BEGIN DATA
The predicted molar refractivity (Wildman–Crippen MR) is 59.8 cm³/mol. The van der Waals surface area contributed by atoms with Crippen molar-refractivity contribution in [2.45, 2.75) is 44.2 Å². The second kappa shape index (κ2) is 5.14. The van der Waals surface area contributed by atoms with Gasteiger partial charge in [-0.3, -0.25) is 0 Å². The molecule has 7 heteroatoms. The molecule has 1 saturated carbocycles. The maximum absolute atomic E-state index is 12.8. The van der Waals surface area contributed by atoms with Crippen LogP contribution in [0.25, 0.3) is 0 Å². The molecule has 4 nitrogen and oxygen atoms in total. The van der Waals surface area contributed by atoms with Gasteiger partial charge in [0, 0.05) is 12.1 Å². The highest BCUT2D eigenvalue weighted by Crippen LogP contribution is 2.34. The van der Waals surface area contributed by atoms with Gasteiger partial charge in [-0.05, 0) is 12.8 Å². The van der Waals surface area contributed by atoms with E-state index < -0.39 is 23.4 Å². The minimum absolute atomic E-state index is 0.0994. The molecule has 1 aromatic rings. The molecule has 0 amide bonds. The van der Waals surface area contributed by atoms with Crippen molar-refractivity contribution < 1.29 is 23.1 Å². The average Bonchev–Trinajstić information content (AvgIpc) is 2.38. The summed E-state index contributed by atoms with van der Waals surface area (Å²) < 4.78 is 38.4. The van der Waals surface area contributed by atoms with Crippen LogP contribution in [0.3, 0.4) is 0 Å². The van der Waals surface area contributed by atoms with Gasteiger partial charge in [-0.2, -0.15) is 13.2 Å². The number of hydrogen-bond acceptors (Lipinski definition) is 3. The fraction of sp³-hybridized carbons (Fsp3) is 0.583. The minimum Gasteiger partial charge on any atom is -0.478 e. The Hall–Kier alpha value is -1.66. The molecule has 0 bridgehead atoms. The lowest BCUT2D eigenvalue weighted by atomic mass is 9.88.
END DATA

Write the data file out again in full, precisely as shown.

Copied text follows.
The predicted molar refractivity (Wildman–Crippen MR) is 59.8 cm³/mol. The van der Waals surface area contributed by atoms with Crippen molar-refractivity contribution in [2.45, 2.75) is 44.2 Å². The second kappa shape index (κ2) is 5.14. The van der Waals surface area contributed by atoms with Gasteiger partial charge in [-0.3, -0.25) is 0 Å². The molecule has 7 heteroatoms. The molecule has 1 saturated carbocycles. The maximum absolute atomic E-state index is 12.8. The van der Waals surface area contributed by atoms with Crippen LogP contribution in [0.25, 0.3) is 0 Å². The molecule has 4 nitrogen and oxygen atoms in total. The van der Waals surface area contributed by atoms with Gasteiger partial charge in [0, 0.05) is 12.1 Å². The highest BCUT2D eigenvalue weighted by Crippen LogP contribution is 2.34. The van der Waals surface area contributed by atoms with Gasteiger partial charge in [-0.05, 0) is 12.8 Å². The van der Waals surface area contributed by atoms with E-state index < -0.39 is 23.4 Å². The minimum absolute atomic E-state index is 0.0994. The molecule has 1 aromatic rings. The molecule has 0 amide bonds. The van der Waals surface area contributed by atoms with Crippen molar-refractivity contribution < 1.29 is 23.1 Å². The average Bonchev–Trinajstić information content (AvgIpc) is 2.38. The summed E-state index contributed by atoms with van der Waals surface area (Å²) < 4.78 is 38.4. The van der Waals surface area contributed by atoms with Crippen LogP contribution in [0.3, 0.4) is 0 Å². The van der Waals surface area contributed by atoms with Gasteiger partial charge in [-0.2, -0.15) is 13.2 Å². The number of hydrogen-bond acceptors (Lipinski definition) is 3. The fraction of sp³-hybridized carbons (Fsp3) is 0.583. The minimum Gasteiger partial charge on any atom is -0.478 e. The Hall–Kier alpha value is -1.66. The molecule has 0 bridgehead atoms. The lowest BCUT2D eigenvalue weighted by atomic mass is 9.88.